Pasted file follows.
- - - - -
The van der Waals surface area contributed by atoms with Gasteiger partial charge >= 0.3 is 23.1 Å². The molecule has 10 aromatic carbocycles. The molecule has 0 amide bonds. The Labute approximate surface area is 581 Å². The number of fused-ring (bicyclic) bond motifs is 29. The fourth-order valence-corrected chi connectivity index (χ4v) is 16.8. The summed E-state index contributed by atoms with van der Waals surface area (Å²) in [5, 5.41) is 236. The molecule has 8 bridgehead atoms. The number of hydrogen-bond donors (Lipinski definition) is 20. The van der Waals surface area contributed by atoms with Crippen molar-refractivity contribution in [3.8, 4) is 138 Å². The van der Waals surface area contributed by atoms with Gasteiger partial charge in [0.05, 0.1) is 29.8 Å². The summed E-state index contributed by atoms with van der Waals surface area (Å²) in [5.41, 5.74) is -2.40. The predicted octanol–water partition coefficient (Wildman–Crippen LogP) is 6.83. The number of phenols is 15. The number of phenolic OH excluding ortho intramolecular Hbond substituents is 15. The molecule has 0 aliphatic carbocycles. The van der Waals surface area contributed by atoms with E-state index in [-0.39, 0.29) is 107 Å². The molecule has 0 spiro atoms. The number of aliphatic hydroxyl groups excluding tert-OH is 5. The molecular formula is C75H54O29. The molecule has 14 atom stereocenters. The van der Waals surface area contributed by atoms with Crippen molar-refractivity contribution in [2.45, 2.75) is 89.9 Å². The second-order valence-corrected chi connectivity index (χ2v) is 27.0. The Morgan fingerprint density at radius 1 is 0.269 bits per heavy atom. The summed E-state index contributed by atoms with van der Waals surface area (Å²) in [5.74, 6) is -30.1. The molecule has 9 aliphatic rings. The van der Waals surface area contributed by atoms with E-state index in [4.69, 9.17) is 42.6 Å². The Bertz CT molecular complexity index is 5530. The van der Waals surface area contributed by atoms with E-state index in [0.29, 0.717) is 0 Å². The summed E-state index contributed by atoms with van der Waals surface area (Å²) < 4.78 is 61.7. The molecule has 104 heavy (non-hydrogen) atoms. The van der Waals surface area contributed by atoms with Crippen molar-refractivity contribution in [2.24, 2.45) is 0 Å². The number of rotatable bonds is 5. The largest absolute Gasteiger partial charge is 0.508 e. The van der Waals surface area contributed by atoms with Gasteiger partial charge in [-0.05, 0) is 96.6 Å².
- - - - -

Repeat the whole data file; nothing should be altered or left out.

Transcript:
The van der Waals surface area contributed by atoms with Gasteiger partial charge >= 0.3 is 23.1 Å². The molecule has 10 aromatic carbocycles. The molecule has 0 amide bonds. The Labute approximate surface area is 581 Å². The number of fused-ring (bicyclic) bond motifs is 29. The fourth-order valence-corrected chi connectivity index (χ4v) is 16.8. The summed E-state index contributed by atoms with van der Waals surface area (Å²) in [5, 5.41) is 236. The molecule has 8 bridgehead atoms. The number of hydrogen-bond donors (Lipinski definition) is 20. The van der Waals surface area contributed by atoms with Crippen molar-refractivity contribution in [3.8, 4) is 138 Å². The van der Waals surface area contributed by atoms with Gasteiger partial charge in [0.05, 0.1) is 29.8 Å². The summed E-state index contributed by atoms with van der Waals surface area (Å²) in [5.41, 5.74) is -2.40. The predicted octanol–water partition coefficient (Wildman–Crippen LogP) is 6.83. The number of phenols is 15. The number of phenolic OH excluding ortho intramolecular Hbond substituents is 15. The molecule has 0 aliphatic carbocycles. The van der Waals surface area contributed by atoms with E-state index in [-0.39, 0.29) is 107 Å². The molecule has 0 spiro atoms. The number of aliphatic hydroxyl groups excluding tert-OH is 5. The molecular formula is C75H54O29. The molecule has 14 atom stereocenters. The van der Waals surface area contributed by atoms with Crippen molar-refractivity contribution in [2.45, 2.75) is 89.9 Å². The second-order valence-corrected chi connectivity index (χ2v) is 27.0. The Morgan fingerprint density at radius 1 is 0.269 bits per heavy atom. The summed E-state index contributed by atoms with van der Waals surface area (Å²) in [5.74, 6) is -30.1. The molecule has 9 aliphatic rings. The van der Waals surface area contributed by atoms with E-state index in [4.69, 9.17) is 42.6 Å². The Bertz CT molecular complexity index is 5530. The van der Waals surface area contributed by atoms with E-state index in [0.29, 0.717) is 0 Å². The summed E-state index contributed by atoms with van der Waals surface area (Å²) < 4.78 is 61.7. The molecule has 104 heavy (non-hydrogen) atoms. The van der Waals surface area contributed by atoms with Crippen molar-refractivity contribution in [2.24, 2.45) is 0 Å². The number of rotatable bonds is 5. The largest absolute Gasteiger partial charge is 0.508 e. The van der Waals surface area contributed by atoms with Gasteiger partial charge in [-0.05, 0) is 96.6 Å².